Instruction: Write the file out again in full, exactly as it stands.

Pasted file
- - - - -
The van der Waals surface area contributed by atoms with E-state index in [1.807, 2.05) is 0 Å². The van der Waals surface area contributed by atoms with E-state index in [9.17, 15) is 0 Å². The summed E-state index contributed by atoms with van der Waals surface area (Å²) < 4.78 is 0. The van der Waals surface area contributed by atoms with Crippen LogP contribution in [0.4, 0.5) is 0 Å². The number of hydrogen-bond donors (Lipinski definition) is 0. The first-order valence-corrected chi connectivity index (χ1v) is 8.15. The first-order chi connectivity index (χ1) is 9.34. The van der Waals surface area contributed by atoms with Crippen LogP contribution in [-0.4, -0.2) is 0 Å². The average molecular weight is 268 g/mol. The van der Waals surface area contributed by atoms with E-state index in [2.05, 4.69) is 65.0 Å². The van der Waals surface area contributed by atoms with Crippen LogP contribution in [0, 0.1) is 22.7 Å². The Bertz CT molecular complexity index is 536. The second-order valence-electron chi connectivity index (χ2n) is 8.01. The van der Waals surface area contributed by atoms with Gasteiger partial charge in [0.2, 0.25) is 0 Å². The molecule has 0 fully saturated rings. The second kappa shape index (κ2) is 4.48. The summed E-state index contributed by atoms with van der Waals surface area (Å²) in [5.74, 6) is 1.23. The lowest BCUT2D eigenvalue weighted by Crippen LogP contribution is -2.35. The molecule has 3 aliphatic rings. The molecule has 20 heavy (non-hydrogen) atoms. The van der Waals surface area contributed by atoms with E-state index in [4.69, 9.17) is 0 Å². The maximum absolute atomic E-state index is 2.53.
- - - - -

The van der Waals surface area contributed by atoms with E-state index in [1.807, 2.05) is 0 Å². The van der Waals surface area contributed by atoms with E-state index in [9.17, 15) is 0 Å². The summed E-state index contributed by atoms with van der Waals surface area (Å²) < 4.78 is 0. The van der Waals surface area contributed by atoms with Crippen LogP contribution in [0.4, 0.5) is 0 Å². The number of hydrogen-bond donors (Lipinski definition) is 0. The first-order valence-corrected chi connectivity index (χ1v) is 8.15. The first-order chi connectivity index (χ1) is 9.34. The van der Waals surface area contributed by atoms with Crippen LogP contribution in [-0.4, -0.2) is 0 Å². The average molecular weight is 268 g/mol. The van der Waals surface area contributed by atoms with E-state index in [2.05, 4.69) is 65.0 Å². The van der Waals surface area contributed by atoms with Crippen LogP contribution in [0, 0.1) is 22.7 Å². The Bertz CT molecular complexity index is 536. The second-order valence-electron chi connectivity index (χ2n) is 8.01. The van der Waals surface area contributed by atoms with Gasteiger partial charge in [0.2, 0.25) is 0 Å². The molecule has 0 fully saturated rings. The second kappa shape index (κ2) is 4.48. The summed E-state index contributed by atoms with van der Waals surface area (Å²) in [5.74, 6) is 1.23. The lowest BCUT2D eigenvalue weighted by Crippen LogP contribution is -2.35. The molecule has 3 aliphatic rings. The molecule has 20 heavy (non-hydrogen) atoms. The van der Waals surface area contributed by atoms with E-state index in [4.69, 9.17) is 0 Å². The maximum absolute atomic E-state index is 2.53.